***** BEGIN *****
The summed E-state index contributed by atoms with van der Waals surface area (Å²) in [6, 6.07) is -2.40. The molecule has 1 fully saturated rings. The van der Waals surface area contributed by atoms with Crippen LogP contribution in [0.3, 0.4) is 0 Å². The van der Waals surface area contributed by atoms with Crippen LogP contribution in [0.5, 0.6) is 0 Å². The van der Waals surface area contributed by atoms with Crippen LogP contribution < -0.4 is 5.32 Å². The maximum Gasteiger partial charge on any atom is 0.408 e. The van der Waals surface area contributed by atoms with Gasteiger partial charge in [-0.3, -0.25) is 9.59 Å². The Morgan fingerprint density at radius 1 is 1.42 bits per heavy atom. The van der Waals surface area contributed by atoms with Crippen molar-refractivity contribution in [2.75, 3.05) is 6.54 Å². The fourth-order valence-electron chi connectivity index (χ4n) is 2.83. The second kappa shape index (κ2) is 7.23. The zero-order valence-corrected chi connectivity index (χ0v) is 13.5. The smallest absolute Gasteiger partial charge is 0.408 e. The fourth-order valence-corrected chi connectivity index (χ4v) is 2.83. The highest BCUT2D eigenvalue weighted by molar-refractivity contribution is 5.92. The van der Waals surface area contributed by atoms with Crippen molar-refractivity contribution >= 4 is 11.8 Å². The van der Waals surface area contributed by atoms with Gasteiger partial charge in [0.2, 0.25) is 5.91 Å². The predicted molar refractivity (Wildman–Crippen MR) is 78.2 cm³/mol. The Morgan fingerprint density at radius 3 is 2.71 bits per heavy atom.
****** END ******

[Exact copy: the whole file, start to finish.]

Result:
The summed E-state index contributed by atoms with van der Waals surface area (Å²) in [6, 6.07) is -2.40. The molecule has 1 fully saturated rings. The van der Waals surface area contributed by atoms with Crippen LogP contribution in [0.3, 0.4) is 0 Å². The van der Waals surface area contributed by atoms with Crippen LogP contribution in [0.5, 0.6) is 0 Å². The van der Waals surface area contributed by atoms with Crippen LogP contribution < -0.4 is 5.32 Å². The maximum Gasteiger partial charge on any atom is 0.408 e. The van der Waals surface area contributed by atoms with Gasteiger partial charge in [-0.3, -0.25) is 9.59 Å². The Morgan fingerprint density at radius 1 is 1.42 bits per heavy atom. The van der Waals surface area contributed by atoms with Crippen molar-refractivity contribution in [2.75, 3.05) is 6.54 Å². The fourth-order valence-electron chi connectivity index (χ4n) is 2.83. The second kappa shape index (κ2) is 7.23. The zero-order valence-corrected chi connectivity index (χ0v) is 13.5. The smallest absolute Gasteiger partial charge is 0.408 e. The fourth-order valence-corrected chi connectivity index (χ4v) is 2.83. The highest BCUT2D eigenvalue weighted by molar-refractivity contribution is 5.92. The van der Waals surface area contributed by atoms with Crippen molar-refractivity contribution >= 4 is 11.8 Å². The van der Waals surface area contributed by atoms with Gasteiger partial charge in [0.2, 0.25) is 5.91 Å². The predicted molar refractivity (Wildman–Crippen MR) is 78.2 cm³/mol. The Morgan fingerprint density at radius 3 is 2.71 bits per heavy atom.